Average rate changes in previous years

For perspective, here’s a look at how premiums have changes in Louisiana’s exchange since ACA-compliant plans debuted in 2014:

2015: Average increase of 12 percent. The Commonwealth Fund analyzed premiums and deductibles across all the metal tiers, differences in premiums between urban suburban and rural areas, and insurer participation in nearly all states. For Louisiana, the analysis showed premiums up 12 percent on average from 2014 to 2015. In contrast, the analysis showed a 0 percent change in premiums nationally.

2016: In the Louisiana exchange, two individual market carriers requested rate increases of ten percent or more for 2016: HMO Louisiana, and Louisiana Health Service & Indemnity (Blue Cross Blue Shield of Louisiana). For both carriers, the rates were finalized as-requested (Louisiana Health Cooperative had requested rate increases of about 23 percent, but the CO-OP stopped offering coverage at the end of 2015). The Louisiana Department of Insurance published proposed and final rate changes for all of the carriers in their individual and small group markets, including on and off-exchange carriers. For the insurers that offered plans in the exchange in 2016, rate increases ranged from just over 4 percent for Humana, to 15-20 percent for BCBSLA.

2017: Average rate increases were steep for 2017, as was the case in most states. In Louisiana, BCBSLA increased premiums by an average of 41 percent, HMO Louisiana increased rates by 23-30 percent, Humana increased rates by an average of 29.5 percent, and Vantage Health Plan increased premiums by an average of 31.5 percent.

2018 rates much higher than they would have been if CSR funding had been appropriated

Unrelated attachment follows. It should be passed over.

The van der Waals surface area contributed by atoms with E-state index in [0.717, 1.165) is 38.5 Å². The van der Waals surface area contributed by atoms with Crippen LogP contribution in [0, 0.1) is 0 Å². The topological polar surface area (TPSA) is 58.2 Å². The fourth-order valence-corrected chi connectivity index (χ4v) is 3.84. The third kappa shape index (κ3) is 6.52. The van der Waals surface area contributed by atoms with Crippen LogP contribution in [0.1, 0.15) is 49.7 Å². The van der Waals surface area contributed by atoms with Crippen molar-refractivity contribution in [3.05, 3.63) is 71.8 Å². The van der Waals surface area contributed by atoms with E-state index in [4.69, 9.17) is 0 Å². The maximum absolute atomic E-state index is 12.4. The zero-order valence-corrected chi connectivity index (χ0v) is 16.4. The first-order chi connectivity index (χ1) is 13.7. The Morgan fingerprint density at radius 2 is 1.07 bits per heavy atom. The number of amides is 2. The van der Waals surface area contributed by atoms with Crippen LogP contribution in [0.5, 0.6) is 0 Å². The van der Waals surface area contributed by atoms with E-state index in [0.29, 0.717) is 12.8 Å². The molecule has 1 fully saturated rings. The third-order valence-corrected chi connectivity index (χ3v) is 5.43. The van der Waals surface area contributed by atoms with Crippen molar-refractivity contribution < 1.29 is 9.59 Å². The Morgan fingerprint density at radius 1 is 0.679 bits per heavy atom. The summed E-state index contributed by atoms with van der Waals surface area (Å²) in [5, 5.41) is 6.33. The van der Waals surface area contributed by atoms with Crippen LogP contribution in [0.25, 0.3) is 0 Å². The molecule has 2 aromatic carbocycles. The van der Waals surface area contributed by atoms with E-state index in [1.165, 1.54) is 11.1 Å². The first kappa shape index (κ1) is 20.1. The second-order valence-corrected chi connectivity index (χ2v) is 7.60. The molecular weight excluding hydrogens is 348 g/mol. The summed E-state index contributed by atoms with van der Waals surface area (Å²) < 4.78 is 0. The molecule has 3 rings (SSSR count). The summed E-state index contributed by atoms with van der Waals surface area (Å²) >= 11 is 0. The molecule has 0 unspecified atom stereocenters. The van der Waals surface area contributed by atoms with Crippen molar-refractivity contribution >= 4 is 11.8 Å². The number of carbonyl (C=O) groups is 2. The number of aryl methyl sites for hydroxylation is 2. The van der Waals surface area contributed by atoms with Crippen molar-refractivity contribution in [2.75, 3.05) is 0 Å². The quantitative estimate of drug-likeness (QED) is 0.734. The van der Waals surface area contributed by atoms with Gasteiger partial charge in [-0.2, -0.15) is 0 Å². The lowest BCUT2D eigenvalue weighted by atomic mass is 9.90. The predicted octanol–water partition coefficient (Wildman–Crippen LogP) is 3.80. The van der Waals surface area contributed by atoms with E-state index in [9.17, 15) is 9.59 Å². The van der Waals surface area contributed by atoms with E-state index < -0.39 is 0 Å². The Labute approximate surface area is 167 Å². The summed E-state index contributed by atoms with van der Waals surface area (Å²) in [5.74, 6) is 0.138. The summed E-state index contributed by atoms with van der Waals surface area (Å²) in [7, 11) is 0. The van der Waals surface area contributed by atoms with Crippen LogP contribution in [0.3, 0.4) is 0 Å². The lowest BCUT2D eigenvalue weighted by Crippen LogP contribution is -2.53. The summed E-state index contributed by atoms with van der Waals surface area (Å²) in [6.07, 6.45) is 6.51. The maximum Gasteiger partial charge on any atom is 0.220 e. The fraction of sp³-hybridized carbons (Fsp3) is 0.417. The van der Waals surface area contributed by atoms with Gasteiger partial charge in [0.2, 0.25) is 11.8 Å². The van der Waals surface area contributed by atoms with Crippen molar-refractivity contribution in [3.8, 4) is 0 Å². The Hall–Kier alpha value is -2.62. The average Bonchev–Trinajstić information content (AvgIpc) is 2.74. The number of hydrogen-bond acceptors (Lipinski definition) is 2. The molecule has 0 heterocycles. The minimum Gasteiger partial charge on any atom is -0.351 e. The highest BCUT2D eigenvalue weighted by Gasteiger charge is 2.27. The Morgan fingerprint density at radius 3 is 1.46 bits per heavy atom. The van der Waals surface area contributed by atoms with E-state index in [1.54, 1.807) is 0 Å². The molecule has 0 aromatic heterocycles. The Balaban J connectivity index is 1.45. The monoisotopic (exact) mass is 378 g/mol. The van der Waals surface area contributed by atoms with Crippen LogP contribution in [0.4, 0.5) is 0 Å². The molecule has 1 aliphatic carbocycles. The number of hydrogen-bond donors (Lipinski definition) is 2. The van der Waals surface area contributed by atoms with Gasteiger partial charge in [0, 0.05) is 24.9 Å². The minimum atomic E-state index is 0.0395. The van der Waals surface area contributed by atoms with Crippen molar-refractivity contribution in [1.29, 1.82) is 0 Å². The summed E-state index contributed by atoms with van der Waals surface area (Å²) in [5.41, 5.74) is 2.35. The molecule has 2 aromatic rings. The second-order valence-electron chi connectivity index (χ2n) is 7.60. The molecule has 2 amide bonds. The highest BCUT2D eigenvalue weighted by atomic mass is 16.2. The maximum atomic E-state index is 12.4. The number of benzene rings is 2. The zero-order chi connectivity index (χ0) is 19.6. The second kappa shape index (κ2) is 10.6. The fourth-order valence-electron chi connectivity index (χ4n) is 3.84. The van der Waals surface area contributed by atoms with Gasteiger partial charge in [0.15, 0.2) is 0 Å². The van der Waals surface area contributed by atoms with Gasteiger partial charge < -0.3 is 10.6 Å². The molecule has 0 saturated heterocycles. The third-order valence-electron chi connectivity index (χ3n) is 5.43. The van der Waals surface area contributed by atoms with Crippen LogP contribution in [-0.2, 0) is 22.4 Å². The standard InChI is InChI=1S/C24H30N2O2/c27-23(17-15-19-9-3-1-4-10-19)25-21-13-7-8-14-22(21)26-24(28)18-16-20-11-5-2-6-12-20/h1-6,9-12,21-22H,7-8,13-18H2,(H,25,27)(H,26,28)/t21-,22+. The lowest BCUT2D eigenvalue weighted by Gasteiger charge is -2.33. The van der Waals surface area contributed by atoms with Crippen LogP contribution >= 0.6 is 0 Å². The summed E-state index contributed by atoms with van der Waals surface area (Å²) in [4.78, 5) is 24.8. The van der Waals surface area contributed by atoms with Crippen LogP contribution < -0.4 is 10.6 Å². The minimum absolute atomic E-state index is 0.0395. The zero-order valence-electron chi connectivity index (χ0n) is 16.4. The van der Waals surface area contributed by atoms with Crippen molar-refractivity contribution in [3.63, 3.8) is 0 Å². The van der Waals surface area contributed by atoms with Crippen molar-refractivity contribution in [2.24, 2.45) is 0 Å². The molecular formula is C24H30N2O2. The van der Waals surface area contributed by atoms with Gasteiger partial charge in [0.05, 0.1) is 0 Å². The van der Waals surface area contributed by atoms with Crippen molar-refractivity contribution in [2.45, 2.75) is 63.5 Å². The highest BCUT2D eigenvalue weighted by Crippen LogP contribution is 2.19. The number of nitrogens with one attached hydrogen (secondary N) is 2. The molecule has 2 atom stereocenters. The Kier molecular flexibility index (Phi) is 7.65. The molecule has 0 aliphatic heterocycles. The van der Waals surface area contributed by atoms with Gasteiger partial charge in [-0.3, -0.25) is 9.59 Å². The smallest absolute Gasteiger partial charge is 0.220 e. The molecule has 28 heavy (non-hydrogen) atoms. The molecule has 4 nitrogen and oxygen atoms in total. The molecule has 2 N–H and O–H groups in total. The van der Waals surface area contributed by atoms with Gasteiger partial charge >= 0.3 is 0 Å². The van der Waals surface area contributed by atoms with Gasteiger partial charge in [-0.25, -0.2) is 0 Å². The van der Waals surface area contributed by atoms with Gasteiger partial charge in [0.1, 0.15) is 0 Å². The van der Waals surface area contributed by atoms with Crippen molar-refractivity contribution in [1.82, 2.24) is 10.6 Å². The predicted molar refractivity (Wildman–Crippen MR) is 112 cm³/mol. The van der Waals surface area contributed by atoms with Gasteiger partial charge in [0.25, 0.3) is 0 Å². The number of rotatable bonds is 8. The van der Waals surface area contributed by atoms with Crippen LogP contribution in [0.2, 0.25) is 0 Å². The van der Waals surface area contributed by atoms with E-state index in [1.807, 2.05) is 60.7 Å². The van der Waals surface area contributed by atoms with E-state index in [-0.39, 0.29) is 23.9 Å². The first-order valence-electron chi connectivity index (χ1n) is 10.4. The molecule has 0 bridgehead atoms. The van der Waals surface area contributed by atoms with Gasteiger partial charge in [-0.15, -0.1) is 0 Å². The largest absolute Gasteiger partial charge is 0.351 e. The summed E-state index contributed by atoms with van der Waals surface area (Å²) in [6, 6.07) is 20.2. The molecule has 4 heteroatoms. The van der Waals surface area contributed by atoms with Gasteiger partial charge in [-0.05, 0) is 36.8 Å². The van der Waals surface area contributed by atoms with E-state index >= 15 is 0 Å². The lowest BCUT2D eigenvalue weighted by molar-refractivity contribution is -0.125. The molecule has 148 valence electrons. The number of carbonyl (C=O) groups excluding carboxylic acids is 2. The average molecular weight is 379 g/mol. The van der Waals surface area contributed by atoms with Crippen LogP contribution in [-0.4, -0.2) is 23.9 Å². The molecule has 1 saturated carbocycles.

The following average rate increases were determined reasonable and implemented for 2018:

  • Blue Cross Blue Shield of Louisiana (Louisiana Health Service and Indemnity Company): 35.46 percent for Blue Saver (7,613 members as of April 2017) and 31.1 percent for Blue Max (14,224 members as of April 2017). Total BCBSLA individual ACA-compliant membership was under 22,000 in 2017, down from more than 59,000 in 2016.
  • HMO Louisiana (a subsidiary of Blue Cross Blue Shield of Louisiana): 14.87 percent. HMO Louisiana had 54,437 members as of early/mid-2017.
  • Vantage Health Plan: 28.46 percent. Vantage Health Plan had roughly 16,000 members.

All three insurers based their 2018 rates on the assumption that cost-sharing reductions (CSRs) would not be funded by the federal government in 2018, and indicated that silver plan rates would be higher than they would otherwise have been, due to the uncertainty surrounding CSR funding. This was ultimately a good decision, as the Trump Administration eliminated funding for CSR in mid-October, despite months of consumer advocates, insurers, and governors (including Louisiana’s governor) calling on Congress to appropriate funding for cost-sharing reductions (CSRs) in order to stabilize the individual insurance markets.

Somewhat ironically, the loss of CSR funding ended up being beneficial to many enrollees, as premium subsidies increased once the cost of CSR was added to silver plan rates.

It’s noteworthy that Vantage Health Plan’s actuarial memo indicated that they created four new silver plans that were only available off-exchange for 2018. They had slightly different benefits compared with the other silver plans that are available on and off-exchange. This allows people who don’t get premium subsidies to purchase a silver plan outside the exchange without the CSR load built into the premiums.

If Congress had committed to appropriating funding earlier in 2017, the proposed rate changes in Louisiana would have been much smaller for 2018. A Kaiser Family Foundation analysis in April 2017 estimated that if CSR funding was eliminated, rates for silver plans in Louisiana’s exchange would have to increase by 20 percent. At ACA Signups, Charles Gaba notes that this translates to 14.2 percent across all plans, which is a significant portion of the proposed rate increase.

The anticipated lack of enforcement of the individual mandate was another factor that drove rates higher in 2018; if the Trump Administration had committed to enforcing the individual mandate, the rate changes for 2018 would also be more modest. Instead, Republican lawmakers ended up passing a tax reform bill (after the end of open enrollment) that called for the individual mandate penalty to be eliminated, albeit not until 2019.